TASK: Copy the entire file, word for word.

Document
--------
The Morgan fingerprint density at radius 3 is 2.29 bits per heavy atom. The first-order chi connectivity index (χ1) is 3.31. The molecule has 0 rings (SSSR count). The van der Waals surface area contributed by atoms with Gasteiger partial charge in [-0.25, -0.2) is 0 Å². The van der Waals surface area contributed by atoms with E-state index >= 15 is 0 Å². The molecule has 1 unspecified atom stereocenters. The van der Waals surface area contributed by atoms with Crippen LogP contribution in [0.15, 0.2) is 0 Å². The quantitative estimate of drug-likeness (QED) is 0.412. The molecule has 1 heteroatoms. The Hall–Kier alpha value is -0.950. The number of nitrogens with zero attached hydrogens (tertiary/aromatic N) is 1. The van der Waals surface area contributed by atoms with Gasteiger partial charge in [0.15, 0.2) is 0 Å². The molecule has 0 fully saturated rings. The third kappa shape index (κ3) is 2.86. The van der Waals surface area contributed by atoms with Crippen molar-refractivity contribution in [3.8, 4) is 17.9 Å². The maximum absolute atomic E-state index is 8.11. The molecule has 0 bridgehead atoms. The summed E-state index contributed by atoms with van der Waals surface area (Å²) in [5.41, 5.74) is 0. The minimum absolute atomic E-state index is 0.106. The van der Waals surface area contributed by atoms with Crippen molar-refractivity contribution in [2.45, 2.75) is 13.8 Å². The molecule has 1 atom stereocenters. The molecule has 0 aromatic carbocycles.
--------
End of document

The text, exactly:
The Morgan fingerprint density at radius 3 is 2.29 bits per heavy atom. The first-order chi connectivity index (χ1) is 3.31. The molecule has 0 rings (SSSR count). The van der Waals surface area contributed by atoms with Gasteiger partial charge in [-0.25, -0.2) is 0 Å². The van der Waals surface area contributed by atoms with E-state index >= 15 is 0 Å². The molecule has 1 unspecified atom stereocenters. The van der Waals surface area contributed by atoms with Crippen LogP contribution in [0.15, 0.2) is 0 Å². The quantitative estimate of drug-likeness (QED) is 0.412. The molecule has 1 heteroatoms. The Hall–Kier alpha value is -0.950. The number of nitrogens with zero attached hydrogens (tertiary/aromatic N) is 1. The van der Waals surface area contributed by atoms with Gasteiger partial charge in [0.15, 0.2) is 0 Å². The molecule has 0 fully saturated rings. The third kappa shape index (κ3) is 2.86. The van der Waals surface area contributed by atoms with Crippen molar-refractivity contribution in [3.8, 4) is 17.9 Å². The maximum absolute atomic E-state index is 8.11. The molecule has 0 bridgehead atoms. The summed E-state index contributed by atoms with van der Waals surface area (Å²) in [5.41, 5.74) is 0. The minimum absolute atomic E-state index is 0.106. The van der Waals surface area contributed by atoms with Crippen molar-refractivity contribution in [2.45, 2.75) is 13.8 Å². The molecule has 1 atom stereocenters. The molecule has 0 aromatic carbocycles.